In the body, starch breaks down to glucose with the help of special enzymes. Excess glucose is stored in the liver and muscles as glycogen. On the other hand, if our body recognizes too little amount of it in our circulation it can be synthesized from other molecules, such as proteins, in a process called gluconeogenesis.
Both processes allow you to maintain a constant blood glucose level between meals or during fasting.
We should remember, however, that although glucose is an essential biological fuel that maintains basic life processes, its excess supplied with food causes health problems, such as obesity, diabetes, cardiovascular diseases and cancer.
Glucose - hormonal regulation
To maintain normal vital functions, the blood glucose level of animals must be constantly maintained at an appropriate level by hormonal mechanisms. The pancreas plays a central role in regulating glucose levels. Endocrine cells that are clustered in the pancreas in so-called the Islets of Langerhans secrete two hormones - insulin and glucagon.
Insulin is produced by the beta cells of the Langerhans islets, and its secretion is stimulated by an increase in blood glucose after a meal. Insulin is responsible for among others the transport of glucose to tissues using specialized transporters (GLUT) and reduction of blood glucose levels.
Excess glucose is stored as glycogen or converted to fatty acids and glycerol, which are stored in adipose tissue.
The hormone that works in contrast to insulin is glucagon and it is produced by the alpha cells of the Langerhans islands. Glucagon is secreted when the blood glucose level is too low. It causes, among others breakdown of glycogen in the liver and release of glucose into the blood.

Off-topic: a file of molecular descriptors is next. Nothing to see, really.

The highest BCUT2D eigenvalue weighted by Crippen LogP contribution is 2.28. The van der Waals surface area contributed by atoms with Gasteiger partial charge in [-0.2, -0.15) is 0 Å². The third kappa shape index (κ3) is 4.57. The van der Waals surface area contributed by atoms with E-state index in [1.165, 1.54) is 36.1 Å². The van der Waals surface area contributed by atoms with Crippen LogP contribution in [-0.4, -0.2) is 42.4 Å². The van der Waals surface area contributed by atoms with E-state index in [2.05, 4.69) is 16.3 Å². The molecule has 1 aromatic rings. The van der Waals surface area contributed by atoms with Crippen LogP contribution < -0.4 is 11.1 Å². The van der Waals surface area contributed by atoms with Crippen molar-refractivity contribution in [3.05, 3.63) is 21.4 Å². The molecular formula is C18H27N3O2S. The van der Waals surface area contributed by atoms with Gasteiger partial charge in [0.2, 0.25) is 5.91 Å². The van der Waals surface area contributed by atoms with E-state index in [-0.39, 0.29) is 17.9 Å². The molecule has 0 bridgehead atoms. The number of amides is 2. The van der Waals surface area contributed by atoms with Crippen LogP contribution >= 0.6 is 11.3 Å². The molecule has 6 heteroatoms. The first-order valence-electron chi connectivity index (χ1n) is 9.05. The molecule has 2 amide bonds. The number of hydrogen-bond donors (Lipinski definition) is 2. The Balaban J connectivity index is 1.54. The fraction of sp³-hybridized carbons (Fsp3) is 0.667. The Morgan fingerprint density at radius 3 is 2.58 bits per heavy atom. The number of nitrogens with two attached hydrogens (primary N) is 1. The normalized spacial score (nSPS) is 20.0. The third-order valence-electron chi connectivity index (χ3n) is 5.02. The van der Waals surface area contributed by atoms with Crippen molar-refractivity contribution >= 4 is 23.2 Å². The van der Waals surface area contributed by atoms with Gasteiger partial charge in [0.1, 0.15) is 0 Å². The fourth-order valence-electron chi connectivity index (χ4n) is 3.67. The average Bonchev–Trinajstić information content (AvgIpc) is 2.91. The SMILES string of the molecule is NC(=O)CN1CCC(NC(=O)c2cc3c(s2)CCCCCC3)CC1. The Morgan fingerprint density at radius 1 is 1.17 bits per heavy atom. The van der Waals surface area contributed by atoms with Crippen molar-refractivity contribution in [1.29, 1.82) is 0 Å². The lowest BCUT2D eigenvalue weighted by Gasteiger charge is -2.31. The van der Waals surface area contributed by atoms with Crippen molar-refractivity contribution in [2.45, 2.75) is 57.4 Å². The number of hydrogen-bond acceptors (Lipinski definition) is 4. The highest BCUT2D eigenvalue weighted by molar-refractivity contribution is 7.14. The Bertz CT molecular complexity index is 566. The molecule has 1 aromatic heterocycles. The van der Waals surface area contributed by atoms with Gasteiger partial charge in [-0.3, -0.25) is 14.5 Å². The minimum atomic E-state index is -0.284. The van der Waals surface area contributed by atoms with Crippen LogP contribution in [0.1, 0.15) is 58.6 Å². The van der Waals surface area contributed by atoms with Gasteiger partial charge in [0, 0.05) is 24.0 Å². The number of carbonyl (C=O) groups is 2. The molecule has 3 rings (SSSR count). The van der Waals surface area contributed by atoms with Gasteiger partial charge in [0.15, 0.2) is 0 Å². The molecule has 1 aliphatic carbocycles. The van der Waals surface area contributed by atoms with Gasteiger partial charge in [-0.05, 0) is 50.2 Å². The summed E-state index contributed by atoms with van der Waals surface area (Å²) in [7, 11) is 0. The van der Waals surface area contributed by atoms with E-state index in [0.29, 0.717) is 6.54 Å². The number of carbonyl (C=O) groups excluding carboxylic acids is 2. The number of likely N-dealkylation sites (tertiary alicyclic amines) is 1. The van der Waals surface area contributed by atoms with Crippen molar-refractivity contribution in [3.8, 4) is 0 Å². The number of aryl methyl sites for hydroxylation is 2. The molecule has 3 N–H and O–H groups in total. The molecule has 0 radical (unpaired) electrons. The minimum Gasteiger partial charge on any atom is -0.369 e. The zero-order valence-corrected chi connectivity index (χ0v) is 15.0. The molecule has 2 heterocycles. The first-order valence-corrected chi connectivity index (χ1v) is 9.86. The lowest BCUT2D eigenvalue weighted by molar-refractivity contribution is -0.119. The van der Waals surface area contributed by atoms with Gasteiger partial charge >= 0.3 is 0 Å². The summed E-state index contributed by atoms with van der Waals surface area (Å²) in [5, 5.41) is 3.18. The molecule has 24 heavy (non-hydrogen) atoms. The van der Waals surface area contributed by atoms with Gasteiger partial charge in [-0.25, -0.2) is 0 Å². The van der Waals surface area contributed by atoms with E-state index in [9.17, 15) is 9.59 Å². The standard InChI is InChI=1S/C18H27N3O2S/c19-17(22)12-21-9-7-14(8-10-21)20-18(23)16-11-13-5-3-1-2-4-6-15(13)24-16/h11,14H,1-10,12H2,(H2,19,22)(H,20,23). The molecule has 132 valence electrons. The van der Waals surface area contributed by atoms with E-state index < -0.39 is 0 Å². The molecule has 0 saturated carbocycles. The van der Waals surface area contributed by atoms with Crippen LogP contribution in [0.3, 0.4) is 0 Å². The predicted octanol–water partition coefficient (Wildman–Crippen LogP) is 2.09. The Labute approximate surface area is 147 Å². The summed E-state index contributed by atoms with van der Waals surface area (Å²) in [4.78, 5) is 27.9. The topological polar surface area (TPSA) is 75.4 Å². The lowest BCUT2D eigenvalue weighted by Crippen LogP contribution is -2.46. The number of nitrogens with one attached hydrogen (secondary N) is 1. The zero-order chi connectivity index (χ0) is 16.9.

Thanks to this, it maintains a constant glucose level between meals. A supply of glycogen in the liver is enough to maintain normal glucose levels for several hours. After running out of glycogen stores, gluconeogenesis and glucose production from amino acids or glycerol is started.
Glucose - Maillard reaction
The Maillard reaction is a nonenzymatic process that occurs between amino acids and simple sugars such as glucose. The reaction occurs during food processing under the influence of high temperature, giving it a dark colour and extra aroma and taste, e.g. frying onions, browning bread, roasting coffee beans.
The Maillard reaction can also occur in the body. This happens under the influence of eating products with a high content of simple sugars, e.g. sweets. After entering the bloodstream, glucose begins to react with body proteins, e.g. haemoglobin, in erythrocytes, forming glycated haemoglobin.
Glycated haemoglobin is a laboratory marker assessing the average blood glucose concentration in the last 3 months. It is used, among others for monitoring diabetes therapy.
In addition to haemoglobin, other proteins in the body are damaged. The most dangerous are damage to proteins that do not regenerate, such as myelin sheaths in neurons or the lens in the eye. Thus, Maillard reactions in even tissues are responsible for diabetes complications such as nerve damage and cataracts.
Glucose - application
Glucose is industrially produced from starch (obtained from corn, rice, wheat, rye or potatoes) by enzymatic hydrolysis using amylase or acids. Then the glucose is made from glucose, which is used, among others in the production of confectionery such as sweets, toffee and confectionery pomades.